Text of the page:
It’s always a pleasure to walk leisurely on M.A.Jinnah road. Its a luxury which you can afford only on a Sunday morning though. Walking around Max Denso Hall intersection in particular is an utter delight. Jehangir Kothari building, Max Denso Hall, Mandiwala building and Mercantile Cooperative Bank Building represent an era of Karachi which is slowly decaying. An era when constructing a building was an artistic undertaking and the proposal’s feasibility was not solely judged by soulless numbers. The buildings in spotlight still surve econmic interest but somehow it does not warrant care and respect from their owners. Complex ownership rights, non existent maintenance committees and general apathy towards heritage has led to the scars of time on these structures. Max Denso Hall had its fortune when it was handed over for renovation to Heritage Foundation. Although it still is not open for public but is in safe hands. Jahangir Kothari Building, Mandi Wala Building and Mercantile Cooperative Bank Building have not enjoyed such change of fortune.
Max Denso hall was built in the honor of Max Denso who chaired Karachi Chamber of Commerce from 1870-71. The Municipality allocated the site on Bunder road and provided additional funds. James Strachan was the architect and the project was completed in 1886. The building included a library and a reading room on the ground floor and a hall on first floor. Local Gizri Sandstone was used in its construction. The architecture is Venetian Gothic in character. The main road facing side has projected balconies with carved balusters. The clock on the top was a gift from Rao Sahib Ramdas Morarji.
Jehangir Kothari building is a hustling bustling bazaar of leather belts now. There are office on the first floor but despite its economic value, the place is clearly suffering from multiple ownership issue. The owners of different blocks within the building have rennovated it the way they want: different colors and different accessories. One thing common however is the collective apathy towards the wellbeing of this building.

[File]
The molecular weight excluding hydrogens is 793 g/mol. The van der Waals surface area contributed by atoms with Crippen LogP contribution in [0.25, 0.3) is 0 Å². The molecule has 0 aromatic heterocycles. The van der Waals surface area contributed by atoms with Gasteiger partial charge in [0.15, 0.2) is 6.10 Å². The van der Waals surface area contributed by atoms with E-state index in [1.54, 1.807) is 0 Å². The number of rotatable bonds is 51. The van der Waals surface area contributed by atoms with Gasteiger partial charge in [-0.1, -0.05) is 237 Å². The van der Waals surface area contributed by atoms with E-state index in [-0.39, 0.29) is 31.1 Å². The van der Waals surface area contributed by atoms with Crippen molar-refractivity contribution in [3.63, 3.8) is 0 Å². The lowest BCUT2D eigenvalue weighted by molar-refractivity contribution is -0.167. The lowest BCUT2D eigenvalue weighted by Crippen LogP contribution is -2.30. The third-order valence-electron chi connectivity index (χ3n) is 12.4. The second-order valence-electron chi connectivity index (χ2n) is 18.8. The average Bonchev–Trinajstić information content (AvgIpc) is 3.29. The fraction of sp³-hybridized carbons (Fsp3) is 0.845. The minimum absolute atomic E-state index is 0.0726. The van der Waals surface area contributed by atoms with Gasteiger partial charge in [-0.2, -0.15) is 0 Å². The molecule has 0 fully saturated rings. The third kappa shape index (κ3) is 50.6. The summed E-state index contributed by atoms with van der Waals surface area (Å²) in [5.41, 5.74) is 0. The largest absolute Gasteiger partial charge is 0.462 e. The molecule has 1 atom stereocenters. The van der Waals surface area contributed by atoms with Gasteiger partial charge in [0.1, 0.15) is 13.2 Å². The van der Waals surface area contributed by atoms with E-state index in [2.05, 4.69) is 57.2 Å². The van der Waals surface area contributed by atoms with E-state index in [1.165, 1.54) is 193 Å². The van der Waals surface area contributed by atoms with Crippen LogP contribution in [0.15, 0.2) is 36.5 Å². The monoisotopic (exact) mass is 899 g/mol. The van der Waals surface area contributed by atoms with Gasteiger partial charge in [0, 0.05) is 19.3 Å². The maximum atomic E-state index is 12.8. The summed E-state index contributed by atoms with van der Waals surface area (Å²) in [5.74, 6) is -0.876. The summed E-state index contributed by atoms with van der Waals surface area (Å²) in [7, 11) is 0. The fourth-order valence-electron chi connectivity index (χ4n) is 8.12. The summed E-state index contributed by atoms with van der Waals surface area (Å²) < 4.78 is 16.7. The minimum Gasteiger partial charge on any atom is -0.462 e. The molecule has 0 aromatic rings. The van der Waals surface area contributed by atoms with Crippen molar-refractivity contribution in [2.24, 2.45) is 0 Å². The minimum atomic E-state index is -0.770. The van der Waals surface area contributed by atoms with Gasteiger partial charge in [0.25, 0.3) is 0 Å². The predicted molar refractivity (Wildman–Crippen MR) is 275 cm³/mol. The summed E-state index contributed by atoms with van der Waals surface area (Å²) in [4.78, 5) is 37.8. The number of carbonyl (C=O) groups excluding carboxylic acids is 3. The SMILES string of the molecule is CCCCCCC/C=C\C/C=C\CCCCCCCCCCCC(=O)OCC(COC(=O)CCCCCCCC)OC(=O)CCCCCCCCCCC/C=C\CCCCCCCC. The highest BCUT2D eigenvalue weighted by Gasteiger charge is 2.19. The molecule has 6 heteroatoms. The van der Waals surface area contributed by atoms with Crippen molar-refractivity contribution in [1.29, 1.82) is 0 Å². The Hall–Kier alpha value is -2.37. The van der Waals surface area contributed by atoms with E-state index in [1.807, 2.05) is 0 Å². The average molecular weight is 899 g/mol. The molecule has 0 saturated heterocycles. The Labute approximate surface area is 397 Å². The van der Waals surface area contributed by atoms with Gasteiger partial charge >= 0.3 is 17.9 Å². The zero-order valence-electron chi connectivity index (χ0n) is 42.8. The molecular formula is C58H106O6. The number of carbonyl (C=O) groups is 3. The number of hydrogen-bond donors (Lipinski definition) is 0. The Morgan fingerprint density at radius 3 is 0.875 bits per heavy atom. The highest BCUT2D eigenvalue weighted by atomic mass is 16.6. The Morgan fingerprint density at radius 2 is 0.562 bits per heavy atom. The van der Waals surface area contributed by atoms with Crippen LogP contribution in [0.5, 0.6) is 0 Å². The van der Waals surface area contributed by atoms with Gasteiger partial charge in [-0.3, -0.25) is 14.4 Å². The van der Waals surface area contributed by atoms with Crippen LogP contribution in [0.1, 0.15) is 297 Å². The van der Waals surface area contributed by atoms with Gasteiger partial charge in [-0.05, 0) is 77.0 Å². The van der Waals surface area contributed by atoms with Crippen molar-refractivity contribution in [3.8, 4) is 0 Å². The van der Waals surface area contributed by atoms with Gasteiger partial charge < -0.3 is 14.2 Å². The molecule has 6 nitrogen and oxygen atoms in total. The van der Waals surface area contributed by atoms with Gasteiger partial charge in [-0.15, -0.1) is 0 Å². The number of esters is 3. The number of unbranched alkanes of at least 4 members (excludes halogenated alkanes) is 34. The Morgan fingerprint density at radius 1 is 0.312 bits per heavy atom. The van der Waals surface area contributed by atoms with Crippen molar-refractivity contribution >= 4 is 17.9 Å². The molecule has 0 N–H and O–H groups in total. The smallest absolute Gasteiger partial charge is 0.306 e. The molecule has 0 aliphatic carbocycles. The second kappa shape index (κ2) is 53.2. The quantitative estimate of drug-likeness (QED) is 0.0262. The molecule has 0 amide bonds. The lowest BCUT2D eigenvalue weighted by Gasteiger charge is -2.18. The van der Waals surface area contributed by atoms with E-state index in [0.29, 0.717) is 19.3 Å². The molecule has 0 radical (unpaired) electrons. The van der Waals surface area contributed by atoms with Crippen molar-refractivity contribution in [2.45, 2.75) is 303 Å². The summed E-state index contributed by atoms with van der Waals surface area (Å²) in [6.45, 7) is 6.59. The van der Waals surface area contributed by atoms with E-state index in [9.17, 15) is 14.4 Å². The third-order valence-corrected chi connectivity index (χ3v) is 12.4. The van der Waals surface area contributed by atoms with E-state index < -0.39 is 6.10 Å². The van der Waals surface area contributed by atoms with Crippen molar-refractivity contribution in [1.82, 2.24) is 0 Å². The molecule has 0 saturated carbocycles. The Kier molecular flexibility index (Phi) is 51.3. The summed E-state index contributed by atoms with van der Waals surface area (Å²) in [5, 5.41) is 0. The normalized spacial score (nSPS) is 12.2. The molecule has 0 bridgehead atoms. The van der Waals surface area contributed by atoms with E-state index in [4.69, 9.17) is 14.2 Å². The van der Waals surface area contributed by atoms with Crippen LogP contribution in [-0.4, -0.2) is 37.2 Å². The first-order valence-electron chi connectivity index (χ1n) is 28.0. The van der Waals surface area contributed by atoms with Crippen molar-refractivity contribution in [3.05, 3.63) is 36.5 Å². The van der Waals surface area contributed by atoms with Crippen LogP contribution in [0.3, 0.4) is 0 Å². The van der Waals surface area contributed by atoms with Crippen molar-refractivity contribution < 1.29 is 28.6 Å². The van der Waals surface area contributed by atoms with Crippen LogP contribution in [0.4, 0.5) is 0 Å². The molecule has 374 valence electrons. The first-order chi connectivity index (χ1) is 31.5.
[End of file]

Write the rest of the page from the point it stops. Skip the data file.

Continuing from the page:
The Mandiwala building or Hafiz Chambers was built in 1876. On the first floor are the offices for the manufacturers of variety of belts. On the ground floor are random shops which specialize in electronics and Caps.
Mercantile Cooperative Bank building’s case is no different. The first thing you notice on the facade is dirt. The place has clumps of dirt clotted on the curves to die for. Dirt, shattered windowpanes and electrical wirings give it a haunted look. The shops on the ground floor have made the changes to the facade and the flooring. Shops here sell everything from electronics to Jinnah Caps. There are quite a few stores selling Jinnah caps here.
Move to the left or right of the intersection, you are bound to get delighted. Stay tuned. There is more to come.